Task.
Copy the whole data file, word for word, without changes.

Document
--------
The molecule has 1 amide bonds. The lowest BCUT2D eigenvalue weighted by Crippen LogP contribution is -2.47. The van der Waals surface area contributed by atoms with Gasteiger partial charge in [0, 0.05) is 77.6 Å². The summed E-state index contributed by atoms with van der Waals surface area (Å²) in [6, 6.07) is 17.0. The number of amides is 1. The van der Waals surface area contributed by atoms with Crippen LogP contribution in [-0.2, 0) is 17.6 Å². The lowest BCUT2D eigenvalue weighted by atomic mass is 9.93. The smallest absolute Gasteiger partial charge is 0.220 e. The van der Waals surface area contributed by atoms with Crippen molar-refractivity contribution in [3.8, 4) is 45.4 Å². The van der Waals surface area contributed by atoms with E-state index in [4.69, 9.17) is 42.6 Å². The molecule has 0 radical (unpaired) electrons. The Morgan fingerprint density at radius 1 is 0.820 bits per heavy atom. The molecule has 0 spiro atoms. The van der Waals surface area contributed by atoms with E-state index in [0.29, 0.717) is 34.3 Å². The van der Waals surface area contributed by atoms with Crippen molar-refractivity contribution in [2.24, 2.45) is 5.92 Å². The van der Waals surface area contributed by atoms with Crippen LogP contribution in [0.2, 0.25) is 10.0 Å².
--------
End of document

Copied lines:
The molecule has 1 amide bonds. The lowest BCUT2D eigenvalue weighted by Crippen LogP contribution is -2.47. The van der Waals surface area contributed by atoms with Gasteiger partial charge in [0, 0.05) is 77.6 Å². The summed E-state index contributed by atoms with van der Waals surface area (Å²) in [6, 6.07) is 17.0. The number of amides is 1. The van der Waals surface area contributed by atoms with Crippen LogP contribution in [-0.2, 0) is 17.6 Å². The lowest BCUT2D eigenvalue weighted by atomic mass is 9.93. The smallest absolute Gasteiger partial charge is 0.220 e. The van der Waals surface area contributed by atoms with Crippen molar-refractivity contribution in [3.8, 4) is 45.4 Å². The van der Waals surface area contributed by atoms with E-state index in [4.69, 9.17) is 42.6 Å². The molecule has 0 radical (unpaired) electrons. The Morgan fingerprint density at radius 1 is 0.820 bits per heavy atom. The molecule has 0 spiro atoms. The van der Waals surface area contributed by atoms with E-state index in [0.29, 0.717) is 34.3 Å². The van der Waals surface area contributed by atoms with Crippen molar-refractivity contribution in [2.24, 2.45) is 5.92 Å². The van der Waals surface area contributed by atoms with Crippen LogP contribution in [0.2, 0.25) is 10.0 Å².